Initially most animals were burnt on huge pyres on the farm where they were slaughtered, and this was the image that was widely represented in the media. What could not be portrayed was the overwhelming smell emanating from the fires and from livestock waiting to be burnt. Continence company representatives visiting Carlisle and district were visibly shaken by the sights and smells as they entered the area - many fires were beside the motorway. We had planned a study day for May which had to be postponed, as it was to be held at the local agricultural college.

The trust was very supportive of staff as many live on or near farms and were afraid of spreading the disease to their own or their neighbours' livestock. Some nurses who were in this position were able to work in the city area, while nurses from the urban areas covered their areas. Regular updates were supplied by the public health department of the health authority, but the picture changed almost hourly and a farm still clear in the morning could be suspect by lunchtime, which made clinics and visits very difficult to organise. Trust guidelines decreed that a nurse visiting a farm that was infected could not visit any other farm for seven days.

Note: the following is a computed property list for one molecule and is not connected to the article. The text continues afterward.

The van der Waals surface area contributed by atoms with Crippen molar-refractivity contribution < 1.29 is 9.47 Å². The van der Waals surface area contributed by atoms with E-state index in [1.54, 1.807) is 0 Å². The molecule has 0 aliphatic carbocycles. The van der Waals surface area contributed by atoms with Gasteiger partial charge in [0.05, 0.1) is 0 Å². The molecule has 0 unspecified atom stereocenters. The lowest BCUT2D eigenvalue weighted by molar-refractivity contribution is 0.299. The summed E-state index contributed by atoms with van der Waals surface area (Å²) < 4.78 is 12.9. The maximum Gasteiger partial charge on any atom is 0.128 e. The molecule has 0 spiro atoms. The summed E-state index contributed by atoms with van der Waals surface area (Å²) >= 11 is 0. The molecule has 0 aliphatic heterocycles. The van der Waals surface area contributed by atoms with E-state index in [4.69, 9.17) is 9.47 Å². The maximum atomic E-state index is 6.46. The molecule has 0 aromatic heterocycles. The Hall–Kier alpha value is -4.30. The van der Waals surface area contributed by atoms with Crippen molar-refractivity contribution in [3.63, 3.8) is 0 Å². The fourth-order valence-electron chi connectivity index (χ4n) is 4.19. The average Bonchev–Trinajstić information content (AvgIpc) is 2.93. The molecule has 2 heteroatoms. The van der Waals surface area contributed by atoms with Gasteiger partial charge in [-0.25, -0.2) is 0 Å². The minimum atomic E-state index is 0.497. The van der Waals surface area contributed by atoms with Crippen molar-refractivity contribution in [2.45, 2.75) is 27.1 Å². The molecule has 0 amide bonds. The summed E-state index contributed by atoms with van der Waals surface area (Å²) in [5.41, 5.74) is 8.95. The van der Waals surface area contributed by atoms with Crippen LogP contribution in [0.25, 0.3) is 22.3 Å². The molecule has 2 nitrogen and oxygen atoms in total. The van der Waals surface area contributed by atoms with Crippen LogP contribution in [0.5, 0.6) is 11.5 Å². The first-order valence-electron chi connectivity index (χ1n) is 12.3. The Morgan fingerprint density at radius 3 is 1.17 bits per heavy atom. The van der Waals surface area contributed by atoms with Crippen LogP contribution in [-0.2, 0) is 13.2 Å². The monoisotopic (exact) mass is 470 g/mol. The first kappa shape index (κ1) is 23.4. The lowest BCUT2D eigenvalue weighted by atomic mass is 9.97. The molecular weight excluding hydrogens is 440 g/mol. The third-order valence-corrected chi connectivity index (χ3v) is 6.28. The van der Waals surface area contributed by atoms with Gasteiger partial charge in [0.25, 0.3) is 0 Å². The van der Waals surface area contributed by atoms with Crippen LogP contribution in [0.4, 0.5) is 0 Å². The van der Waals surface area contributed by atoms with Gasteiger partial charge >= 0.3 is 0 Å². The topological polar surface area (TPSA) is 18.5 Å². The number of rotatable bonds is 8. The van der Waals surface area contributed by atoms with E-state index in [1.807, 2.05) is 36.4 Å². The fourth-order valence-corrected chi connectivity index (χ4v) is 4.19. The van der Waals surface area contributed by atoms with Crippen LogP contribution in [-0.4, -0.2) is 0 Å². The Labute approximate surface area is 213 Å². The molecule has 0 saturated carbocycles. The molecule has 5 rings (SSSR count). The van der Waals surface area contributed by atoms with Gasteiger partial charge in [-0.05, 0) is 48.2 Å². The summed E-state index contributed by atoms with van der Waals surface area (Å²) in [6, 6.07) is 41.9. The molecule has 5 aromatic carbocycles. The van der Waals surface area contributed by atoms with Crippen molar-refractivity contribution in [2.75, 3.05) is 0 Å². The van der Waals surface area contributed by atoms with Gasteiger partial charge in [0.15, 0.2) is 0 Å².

We run clinics across the trust and most of these are in community hospitals, so each week we contacted those with appointments to see if they still wanted to keep them. We found that even those living in countryside villages were unwilling to come for fear of carrying the virus back on their feet or vehicles. Those who did attend had only one topic of conversation - foot and mouth. It became apparent quite quickly that this animal disease was having an effect on the lives of people as well.